Different areas of the brain are activated when we choose to suppress an emotion, compared to when we are instructed to suppress an emotion, according a new study.
Researchers from the University College London Institute of Cognitive Neuroscience and Ghent University scanned the brains of healthy participants and found that key brain systems were activated when choosing to suppress an emotion.
“This result shows that emotional self-control involves a quite different brain system from simply being told how to respond emotionally,” said lead author Dr. Simone Kuhn of Ghent University.
In previous studies, participants were instructed to feel or suppress an emotional response. However, in everyday life we are rarely told to suppress our emotions, and usually have to decide whether to feel or control our emotions, the researchers noted.
In the new study, the researchers showed 15 healthy women unpleasant or frightening pictures. The women were given a choice to feel the emotion elicited by the image or to inhibit the emotion by distancing themselves through an act of self-control.
The researchers used functional magnetic resonance imaging (fMRI) to scan the women’s brains. They then compared these scans to another experiment where the women were instructed to feel or inhibit their emotions, rather than make the choice for themselves.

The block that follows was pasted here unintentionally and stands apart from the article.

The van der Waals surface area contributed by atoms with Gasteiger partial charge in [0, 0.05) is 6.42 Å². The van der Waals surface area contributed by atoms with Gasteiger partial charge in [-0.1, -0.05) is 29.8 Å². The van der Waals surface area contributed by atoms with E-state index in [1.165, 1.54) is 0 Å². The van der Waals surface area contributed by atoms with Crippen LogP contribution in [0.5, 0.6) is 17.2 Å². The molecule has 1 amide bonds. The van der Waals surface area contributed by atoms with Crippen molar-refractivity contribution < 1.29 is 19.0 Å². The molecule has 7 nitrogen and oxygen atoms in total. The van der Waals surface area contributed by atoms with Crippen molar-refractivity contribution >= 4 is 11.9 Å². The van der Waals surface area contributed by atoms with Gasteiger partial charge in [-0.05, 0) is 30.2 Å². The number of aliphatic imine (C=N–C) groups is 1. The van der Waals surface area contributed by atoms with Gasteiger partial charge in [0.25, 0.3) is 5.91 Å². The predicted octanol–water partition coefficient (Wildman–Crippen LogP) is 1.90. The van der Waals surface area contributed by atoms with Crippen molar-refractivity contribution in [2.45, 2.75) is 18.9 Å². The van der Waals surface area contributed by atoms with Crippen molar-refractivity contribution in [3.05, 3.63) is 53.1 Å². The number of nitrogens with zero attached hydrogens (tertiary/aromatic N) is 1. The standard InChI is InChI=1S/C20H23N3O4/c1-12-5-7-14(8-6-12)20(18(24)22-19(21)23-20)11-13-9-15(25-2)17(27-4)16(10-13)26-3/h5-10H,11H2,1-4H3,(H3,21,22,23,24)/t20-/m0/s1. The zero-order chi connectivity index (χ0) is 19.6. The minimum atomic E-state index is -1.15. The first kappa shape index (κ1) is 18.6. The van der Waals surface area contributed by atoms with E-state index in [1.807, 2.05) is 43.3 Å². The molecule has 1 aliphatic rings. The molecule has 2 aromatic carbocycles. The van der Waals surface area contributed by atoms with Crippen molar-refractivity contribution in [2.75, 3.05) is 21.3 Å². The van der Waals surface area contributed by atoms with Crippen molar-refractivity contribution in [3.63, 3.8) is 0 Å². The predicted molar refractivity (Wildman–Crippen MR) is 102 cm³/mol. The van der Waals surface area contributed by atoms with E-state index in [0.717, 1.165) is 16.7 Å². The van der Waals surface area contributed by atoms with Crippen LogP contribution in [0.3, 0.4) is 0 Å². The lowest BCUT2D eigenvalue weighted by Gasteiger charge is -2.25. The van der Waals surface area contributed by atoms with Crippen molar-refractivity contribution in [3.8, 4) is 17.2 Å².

What the researchers found is that different parts of the brain were activated in the two situations. When participants decided for themselves to inhibit negative emotions, the scientists found activation in the dorso-medial prefrontal area of the brain. They previously linked this area to deciding to inhibit movement.
In contrast, when the participants were instructed to inhibit the emotion, a second, more lateral area was activated.
“We think controlling one’s emotions and controlling one’s behavior involve overlapping mechanisms,” said Kuhn. “We should distinguish between voluntary and instructed control of emotions, in the same way as we can distinguish between making up our own mind about what do versus following instructions.”
The brain mechanism identified in the study could be a potential target for therapies, according to Professor Patrick Haggard of the UCL Institute of Cognitive Neuroscience and co-author of the study.
“The ability to manage one’s own emotions is affected in many mental health conditions, so identifying this mechanism opens interesting possibilities for future research,” he said.
“Most studies of emotion processing in the brain simply assume that people passively receive emotional stimuli, and automatically feel the corresponding emotion. In contrast, the area we have identified may contribute to some individuals’ ability to rise above particular emotional situations.
“This kind of self-control mechanism may have positive aspects, for example making people less vulnerable to excessive emotion,” he continued. “But altered function of this brain area could also potentially lead to difficulties in responding appropriately to emotional situations.”